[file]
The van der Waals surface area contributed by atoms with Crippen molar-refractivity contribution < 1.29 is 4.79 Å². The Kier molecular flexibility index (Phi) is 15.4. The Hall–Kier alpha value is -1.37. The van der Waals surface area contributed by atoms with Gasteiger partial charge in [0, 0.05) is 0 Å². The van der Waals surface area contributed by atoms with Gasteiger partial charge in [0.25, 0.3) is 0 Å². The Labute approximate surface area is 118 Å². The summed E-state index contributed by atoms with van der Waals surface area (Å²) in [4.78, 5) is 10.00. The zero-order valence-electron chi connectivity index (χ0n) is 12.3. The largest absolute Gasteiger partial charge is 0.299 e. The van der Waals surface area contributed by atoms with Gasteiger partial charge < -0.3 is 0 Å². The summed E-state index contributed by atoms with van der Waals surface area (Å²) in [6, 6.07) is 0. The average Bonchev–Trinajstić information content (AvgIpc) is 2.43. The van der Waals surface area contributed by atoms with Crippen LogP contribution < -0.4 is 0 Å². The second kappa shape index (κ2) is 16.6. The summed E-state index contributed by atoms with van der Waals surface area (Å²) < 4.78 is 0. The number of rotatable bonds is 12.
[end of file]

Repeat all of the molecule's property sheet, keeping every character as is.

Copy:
The van der Waals surface area contributed by atoms with Crippen molar-refractivity contribution < 1.29 is 4.79 Å². The Kier molecular flexibility index (Phi) is 15.4. The Hall–Kier alpha value is -1.37. The van der Waals surface area contributed by atoms with Gasteiger partial charge in [0, 0.05) is 0 Å². The van der Waals surface area contributed by atoms with Gasteiger partial charge in [0.25, 0.3) is 0 Å². The Labute approximate surface area is 118 Å². The summed E-state index contributed by atoms with van der Waals surface area (Å²) in [4.78, 5) is 10.00. The zero-order valence-electron chi connectivity index (χ0n) is 12.3. The largest absolute Gasteiger partial charge is 0.299 e. The van der Waals surface area contributed by atoms with Gasteiger partial charge < -0.3 is 0 Å². The summed E-state index contributed by atoms with van der Waals surface area (Å²) in [6, 6.07) is 0. The average Bonchev–Trinajstić information content (AvgIpc) is 2.43. The van der Waals surface area contributed by atoms with Crippen LogP contribution < -0.4 is 0 Å². The second kappa shape index (κ2) is 16.6. The summed E-state index contributed by atoms with van der Waals surface area (Å²) < 4.78 is 0. The number of rotatable bonds is 12.